12. ICU death Dysmorphic neonate Intubated at DGH with difficulty by neonatologist Transfer to secondary centre TT displaced during non-invasive procedure DMV Multiple attempts at re-intubation by three consultants Airway rescue with LMA Transferred to theatre for tracheostomy LMA displaced in corridor. Hypoxic death.

  13. ICU death Dysmorphic neonate Intubated at DGH with difficulty by neonatologist Transfer to secondary centre. Transfer TT displaced during non-invasive procedure DMV Multiple attempts at re-intubation by three consultants. Human Factors Airway rescue with LMA Equipment, strategy Transferred to theatre for tracheostomy LMA displaced in corridor. Transfer Hypoxic death.

  14. Should pre-operative airway assessment be routine? • 3/11 had an airway assessment- • 72% of children had no assessment • 25% of adults had no assessment

  15. Abnormal airways:predicted difficult intubation Tracheal stenosis Dysmorphic baby admitted to PICU Unpredicted difficult intubation in the apparently normal child did occur

  16. Intubation difficultySix cases: 2 died.Direct laryngoscopy rarely an issue: 1 case in each area.Frequent approach…repeated laryngoscopyMinimal use of SAD rescue or alternate intubation strategies

  17. Evolving technologyUse of SADs > 90% = cLMA(no census data for children only) ProSeal and i-gel v the Classic LMA Better fit? Better ventilation Less gastric insufflation Higher airway leak pressure Age limit? Use in airway rescue and as conduit?

  18. Evolving technology Role of paediatric videolaryngoscopes and other adjuncts

  19. Should the paediatric strategy for the difficult intubation involve fewer repeat attempts at DL? • Most cases of DI managed with repeated attempts… up to 6 • Several led to CICV • Some led to ICU admission for airway trauma • DAS/APA guidelines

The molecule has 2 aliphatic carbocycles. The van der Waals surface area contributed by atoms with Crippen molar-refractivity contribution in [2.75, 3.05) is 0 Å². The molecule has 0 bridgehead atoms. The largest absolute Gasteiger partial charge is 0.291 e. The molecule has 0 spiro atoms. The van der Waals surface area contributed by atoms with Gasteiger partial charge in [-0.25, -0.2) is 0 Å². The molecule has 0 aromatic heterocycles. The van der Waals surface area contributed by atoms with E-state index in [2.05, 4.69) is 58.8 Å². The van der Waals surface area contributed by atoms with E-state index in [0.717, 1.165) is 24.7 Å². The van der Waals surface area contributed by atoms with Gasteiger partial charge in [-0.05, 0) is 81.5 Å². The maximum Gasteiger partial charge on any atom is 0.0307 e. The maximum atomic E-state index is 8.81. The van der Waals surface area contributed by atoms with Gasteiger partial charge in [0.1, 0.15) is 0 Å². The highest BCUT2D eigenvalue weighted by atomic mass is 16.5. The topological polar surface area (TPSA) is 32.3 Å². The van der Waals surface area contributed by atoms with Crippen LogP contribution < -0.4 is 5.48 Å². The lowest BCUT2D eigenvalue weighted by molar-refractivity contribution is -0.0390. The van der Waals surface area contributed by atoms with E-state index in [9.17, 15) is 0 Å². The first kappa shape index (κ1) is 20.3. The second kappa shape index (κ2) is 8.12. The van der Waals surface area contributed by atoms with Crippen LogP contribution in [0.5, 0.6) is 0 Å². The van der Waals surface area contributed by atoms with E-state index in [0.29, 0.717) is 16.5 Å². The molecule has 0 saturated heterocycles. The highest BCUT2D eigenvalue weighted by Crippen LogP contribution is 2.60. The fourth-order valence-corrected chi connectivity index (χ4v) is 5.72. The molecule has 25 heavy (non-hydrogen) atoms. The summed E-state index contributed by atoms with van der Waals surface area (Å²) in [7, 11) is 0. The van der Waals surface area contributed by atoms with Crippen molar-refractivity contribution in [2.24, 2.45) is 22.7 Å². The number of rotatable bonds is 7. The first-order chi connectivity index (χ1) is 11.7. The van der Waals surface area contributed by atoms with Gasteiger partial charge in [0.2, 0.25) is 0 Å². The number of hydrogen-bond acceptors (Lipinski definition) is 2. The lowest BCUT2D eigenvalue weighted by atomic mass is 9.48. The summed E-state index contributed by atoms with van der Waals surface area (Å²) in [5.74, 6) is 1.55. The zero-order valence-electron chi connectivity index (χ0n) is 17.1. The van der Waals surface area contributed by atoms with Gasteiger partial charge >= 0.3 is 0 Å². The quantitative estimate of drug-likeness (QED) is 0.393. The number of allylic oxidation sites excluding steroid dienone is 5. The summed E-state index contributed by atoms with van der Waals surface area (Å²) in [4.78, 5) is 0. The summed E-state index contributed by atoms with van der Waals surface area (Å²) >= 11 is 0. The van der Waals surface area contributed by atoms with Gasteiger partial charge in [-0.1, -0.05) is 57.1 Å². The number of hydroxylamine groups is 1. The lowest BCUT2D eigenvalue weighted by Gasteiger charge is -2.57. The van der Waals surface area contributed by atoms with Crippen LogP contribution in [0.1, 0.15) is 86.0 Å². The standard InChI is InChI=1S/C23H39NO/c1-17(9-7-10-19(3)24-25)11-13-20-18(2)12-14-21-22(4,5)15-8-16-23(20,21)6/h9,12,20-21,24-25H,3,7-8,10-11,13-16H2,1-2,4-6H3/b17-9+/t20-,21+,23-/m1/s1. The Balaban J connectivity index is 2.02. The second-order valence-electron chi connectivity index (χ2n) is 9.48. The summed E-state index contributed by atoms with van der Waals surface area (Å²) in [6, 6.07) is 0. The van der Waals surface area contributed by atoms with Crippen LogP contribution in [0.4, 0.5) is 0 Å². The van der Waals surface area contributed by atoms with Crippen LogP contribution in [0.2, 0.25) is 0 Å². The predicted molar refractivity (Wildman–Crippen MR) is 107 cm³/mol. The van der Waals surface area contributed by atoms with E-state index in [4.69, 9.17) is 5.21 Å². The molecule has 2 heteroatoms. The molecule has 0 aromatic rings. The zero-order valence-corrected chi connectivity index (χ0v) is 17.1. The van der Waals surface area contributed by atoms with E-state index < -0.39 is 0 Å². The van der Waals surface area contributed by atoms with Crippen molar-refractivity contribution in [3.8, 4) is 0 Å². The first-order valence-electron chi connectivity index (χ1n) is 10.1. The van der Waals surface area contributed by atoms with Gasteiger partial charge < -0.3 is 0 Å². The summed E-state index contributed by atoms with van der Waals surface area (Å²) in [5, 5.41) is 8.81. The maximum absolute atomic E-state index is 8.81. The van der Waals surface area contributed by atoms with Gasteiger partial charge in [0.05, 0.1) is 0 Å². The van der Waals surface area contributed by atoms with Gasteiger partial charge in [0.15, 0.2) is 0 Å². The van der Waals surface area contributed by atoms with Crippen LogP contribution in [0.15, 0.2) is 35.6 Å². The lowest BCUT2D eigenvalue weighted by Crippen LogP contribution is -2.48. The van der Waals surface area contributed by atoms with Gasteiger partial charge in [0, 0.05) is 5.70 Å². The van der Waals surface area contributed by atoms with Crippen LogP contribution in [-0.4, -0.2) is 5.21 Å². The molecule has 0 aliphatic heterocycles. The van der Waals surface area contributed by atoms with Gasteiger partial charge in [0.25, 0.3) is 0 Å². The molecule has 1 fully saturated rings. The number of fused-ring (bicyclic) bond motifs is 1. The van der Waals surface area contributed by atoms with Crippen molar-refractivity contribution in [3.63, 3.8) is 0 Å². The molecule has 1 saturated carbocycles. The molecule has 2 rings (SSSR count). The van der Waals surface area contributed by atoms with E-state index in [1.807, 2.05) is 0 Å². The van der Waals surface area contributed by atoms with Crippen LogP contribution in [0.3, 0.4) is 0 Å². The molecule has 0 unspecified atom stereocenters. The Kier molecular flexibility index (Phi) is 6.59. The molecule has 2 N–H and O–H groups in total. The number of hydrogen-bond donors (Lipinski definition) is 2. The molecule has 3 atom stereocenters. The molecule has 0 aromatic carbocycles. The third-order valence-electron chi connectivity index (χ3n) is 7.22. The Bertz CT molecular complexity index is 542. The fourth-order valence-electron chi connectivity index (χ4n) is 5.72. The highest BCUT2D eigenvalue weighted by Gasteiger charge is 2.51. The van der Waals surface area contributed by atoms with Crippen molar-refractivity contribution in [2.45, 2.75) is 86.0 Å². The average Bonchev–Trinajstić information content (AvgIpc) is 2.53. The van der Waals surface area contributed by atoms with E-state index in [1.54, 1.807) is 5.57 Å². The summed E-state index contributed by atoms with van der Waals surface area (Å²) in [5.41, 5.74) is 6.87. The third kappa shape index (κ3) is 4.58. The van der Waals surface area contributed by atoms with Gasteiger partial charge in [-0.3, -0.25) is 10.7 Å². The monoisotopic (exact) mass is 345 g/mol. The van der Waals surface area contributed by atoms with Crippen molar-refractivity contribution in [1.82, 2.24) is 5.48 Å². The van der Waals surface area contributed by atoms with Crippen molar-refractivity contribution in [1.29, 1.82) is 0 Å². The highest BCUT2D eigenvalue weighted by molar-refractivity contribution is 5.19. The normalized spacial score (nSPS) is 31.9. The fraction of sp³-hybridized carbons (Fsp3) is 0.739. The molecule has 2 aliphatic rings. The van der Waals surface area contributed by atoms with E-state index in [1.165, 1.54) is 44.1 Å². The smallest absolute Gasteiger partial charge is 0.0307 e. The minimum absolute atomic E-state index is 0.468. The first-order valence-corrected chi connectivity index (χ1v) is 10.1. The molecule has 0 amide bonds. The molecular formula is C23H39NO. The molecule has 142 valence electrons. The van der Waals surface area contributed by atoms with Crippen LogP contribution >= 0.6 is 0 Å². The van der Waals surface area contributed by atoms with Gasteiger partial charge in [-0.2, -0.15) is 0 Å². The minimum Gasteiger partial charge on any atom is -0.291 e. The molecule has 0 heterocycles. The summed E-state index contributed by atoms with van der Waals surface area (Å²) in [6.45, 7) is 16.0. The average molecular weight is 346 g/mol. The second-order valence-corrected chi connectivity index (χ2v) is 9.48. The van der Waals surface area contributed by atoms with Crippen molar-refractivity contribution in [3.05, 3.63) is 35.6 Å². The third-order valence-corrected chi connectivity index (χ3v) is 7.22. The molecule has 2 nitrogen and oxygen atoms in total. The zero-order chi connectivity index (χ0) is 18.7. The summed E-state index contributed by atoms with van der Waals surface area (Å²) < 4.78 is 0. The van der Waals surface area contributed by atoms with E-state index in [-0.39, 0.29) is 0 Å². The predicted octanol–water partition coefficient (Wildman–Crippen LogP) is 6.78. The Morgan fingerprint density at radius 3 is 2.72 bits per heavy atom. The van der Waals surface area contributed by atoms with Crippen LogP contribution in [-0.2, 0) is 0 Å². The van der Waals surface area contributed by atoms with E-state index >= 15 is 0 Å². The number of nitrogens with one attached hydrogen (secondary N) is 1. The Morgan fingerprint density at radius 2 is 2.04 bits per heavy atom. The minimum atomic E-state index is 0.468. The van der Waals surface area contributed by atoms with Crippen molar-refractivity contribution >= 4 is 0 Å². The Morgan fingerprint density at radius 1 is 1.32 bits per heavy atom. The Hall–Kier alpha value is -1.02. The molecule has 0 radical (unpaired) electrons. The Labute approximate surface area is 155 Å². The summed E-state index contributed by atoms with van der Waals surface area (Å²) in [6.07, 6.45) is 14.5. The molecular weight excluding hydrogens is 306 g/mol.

20. Surgical airway NAP4 - 4 ENT surgical airways (3 successful), - 1 anaesthetic cric (unsuccessful) CICV rare in paediatric practice Cricothyroidotomy difficult and risky Jet ventilation can be difficult/risky ENT tracheostomy used more frequently and successfully

  21. Transfers? • Transfers prominent in NAP4 paed cases • More transfers from DGH ICUs to tertiary centres • Concerns over skills at DGH end? • Transfer teams may not include anaesthetists?

  22. Bradycardia Bradycardia in 7/13 cases 6 required CPR Necessity for all caring for children to understand paediatric ALS

  23. Learning points Whilst most airway difficulties are predictable, this is not always so. Airway assessment is infrequent in children Monitoring at intubation is essential Repeated attempts at DL continue to occur...time for change? Age appropriate advanced airway equipment necessary wherever children are anaesthetised

  24. Learning points All those managing the paediatric airway should have appropriate ALS skills Emergence and recovery remain times of risk Transfers are times of risk Senior help should be called early in difficulty. Early involvement of ENT staff should be considered.

  25. Paediatric airway management Usually easy, occasionally extraordinarily difficult. Not always predictable